In the drawings
FIG. 1 is a schematic representation of the method and apparatus required to carry out the invention
FIG. 2 is a longitudinal sectional view of the spinning apparatus.
Referring now to the drawings, FIG. 1 shows a drafting device 10 which delivers the fibres to the spinner 11 wherein the fibres are formed into a spun yarn and withdrawn from the spinner by the take-up rollers 12 to the yarn package 13. The drafting device 10 is of the known type employing a toothed rotor 15 and includes provision for adjusting the speed of the rotor to control the degree of drafting. It will of course be appreciated that other known forms of drafting devices may be used to obtain the required separation and rate of delivery of the fibres to the spinner 11.
In the example shown a sliver of fibres enter the drafting device at 16 and is attenuated by the toothed roller before delivery to the conveyor duct 17. It will be appreciated that the fibres are subjected to a centrifugal force inthe drafting device 10 and accordingly this force propells the attenuated fibres chain along the duct 17. However an additional air stream may be established in the duct 17 to assist the flow of the fibres, and such an auxiliary air stream has the advantage that it may be adjusted independently of the drafting device to obtain the required control of delivery of the fibres.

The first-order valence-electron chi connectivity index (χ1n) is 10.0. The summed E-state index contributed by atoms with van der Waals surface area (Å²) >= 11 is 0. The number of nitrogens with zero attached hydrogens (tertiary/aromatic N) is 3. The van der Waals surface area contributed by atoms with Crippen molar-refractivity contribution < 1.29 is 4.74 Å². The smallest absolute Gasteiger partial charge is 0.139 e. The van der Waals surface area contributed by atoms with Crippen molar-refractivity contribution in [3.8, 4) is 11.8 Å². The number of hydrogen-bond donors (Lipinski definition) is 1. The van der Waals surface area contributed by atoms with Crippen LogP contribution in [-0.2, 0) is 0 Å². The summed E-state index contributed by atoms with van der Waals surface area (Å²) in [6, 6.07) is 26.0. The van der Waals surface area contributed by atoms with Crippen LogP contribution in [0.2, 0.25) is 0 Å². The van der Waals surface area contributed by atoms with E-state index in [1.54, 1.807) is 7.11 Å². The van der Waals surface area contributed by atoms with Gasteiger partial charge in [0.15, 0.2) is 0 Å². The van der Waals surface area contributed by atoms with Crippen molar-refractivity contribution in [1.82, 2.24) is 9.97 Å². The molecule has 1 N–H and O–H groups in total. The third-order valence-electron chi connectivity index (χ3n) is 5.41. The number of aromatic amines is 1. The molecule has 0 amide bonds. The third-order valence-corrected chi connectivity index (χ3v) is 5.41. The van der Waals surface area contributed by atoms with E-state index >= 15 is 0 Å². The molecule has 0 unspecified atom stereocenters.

The fibres are delivered by the duct 17 into the venturi passage 18 of the spinner 11 wherein the speed of the fibres are accelerated as they travel through the venturi. Referring now to FIG. 2, the fibres are discharged from the venturi 18 into the axial collector groove 19 in the member 20 wherein they are condensed due to their reduced velocity in the axial direction, and also the centrifugal force encountered from the rotation of the member 20 in which the groove 19 is formed.
Before proceeding further to describe the method of spinning of the yarn as it travels through the spinner 11, the construction of the spinner will be described in greater detail.
The spinner comprises a stationary housing 30 carrying bearings 31 which rotatably support the member 20. The shaft 33 and drive member 34 are secured to the member 20 so as to also be rotatably supported by the bearings 31, and the member 20, drive member 34 and shaft 33 rotate in unison driven by the belt 35 engaging the periphery of the drive member 34.